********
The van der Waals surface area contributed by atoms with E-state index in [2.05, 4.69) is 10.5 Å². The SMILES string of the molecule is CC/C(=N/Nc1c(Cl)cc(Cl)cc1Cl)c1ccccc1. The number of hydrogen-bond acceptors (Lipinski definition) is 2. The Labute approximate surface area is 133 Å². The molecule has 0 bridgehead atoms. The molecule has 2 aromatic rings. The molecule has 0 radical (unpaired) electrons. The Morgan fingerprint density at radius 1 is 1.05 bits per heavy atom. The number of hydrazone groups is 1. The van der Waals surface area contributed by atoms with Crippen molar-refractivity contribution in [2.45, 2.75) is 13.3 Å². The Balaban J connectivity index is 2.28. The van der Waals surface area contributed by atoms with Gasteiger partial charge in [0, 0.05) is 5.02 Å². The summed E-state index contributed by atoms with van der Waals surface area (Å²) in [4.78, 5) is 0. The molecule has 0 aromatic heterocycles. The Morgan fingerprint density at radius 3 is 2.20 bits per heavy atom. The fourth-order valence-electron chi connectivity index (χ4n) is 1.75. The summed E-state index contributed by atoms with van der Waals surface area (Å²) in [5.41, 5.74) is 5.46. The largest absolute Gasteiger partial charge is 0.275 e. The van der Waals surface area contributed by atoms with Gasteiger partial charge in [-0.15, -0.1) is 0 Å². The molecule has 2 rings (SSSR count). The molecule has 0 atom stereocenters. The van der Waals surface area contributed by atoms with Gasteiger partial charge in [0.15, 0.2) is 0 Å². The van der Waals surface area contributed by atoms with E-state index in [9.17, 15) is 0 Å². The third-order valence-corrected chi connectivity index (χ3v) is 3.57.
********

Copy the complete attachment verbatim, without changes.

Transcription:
The van der Waals surface area contributed by atoms with E-state index in [2.05, 4.69) is 10.5 Å². The SMILES string of the molecule is CC/C(=N/Nc1c(Cl)cc(Cl)cc1Cl)c1ccccc1. The number of hydrogen-bond acceptors (Lipinski definition) is 2. The Labute approximate surface area is 133 Å². The molecule has 0 bridgehead atoms. The molecule has 2 aromatic rings. The molecule has 0 radical (unpaired) electrons. The Morgan fingerprint density at radius 1 is 1.05 bits per heavy atom. The number of hydrazone groups is 1. The van der Waals surface area contributed by atoms with Crippen molar-refractivity contribution in [2.45, 2.75) is 13.3 Å². The Balaban J connectivity index is 2.28. The van der Waals surface area contributed by atoms with Gasteiger partial charge in [0, 0.05) is 5.02 Å². The summed E-state index contributed by atoms with van der Waals surface area (Å²) in [4.78, 5) is 0. The molecule has 0 aromatic heterocycles. The Morgan fingerprint density at radius 3 is 2.20 bits per heavy atom. The fourth-order valence-electron chi connectivity index (χ4n) is 1.75. The summed E-state index contributed by atoms with van der Waals surface area (Å²) in [5.41, 5.74) is 5.46. The largest absolute Gasteiger partial charge is 0.275 e. The van der Waals surface area contributed by atoms with Gasteiger partial charge in [-0.15, -0.1) is 0 Å². The molecule has 2 rings (SSSR count). The molecule has 0 atom stereocenters. The van der Waals surface area contributed by atoms with Gasteiger partial charge in [0.15, 0.2) is 0 Å². The van der Waals surface area contributed by atoms with E-state index in [9.17, 15) is 0 Å². The third-order valence-corrected chi connectivity index (χ3v) is 3.57.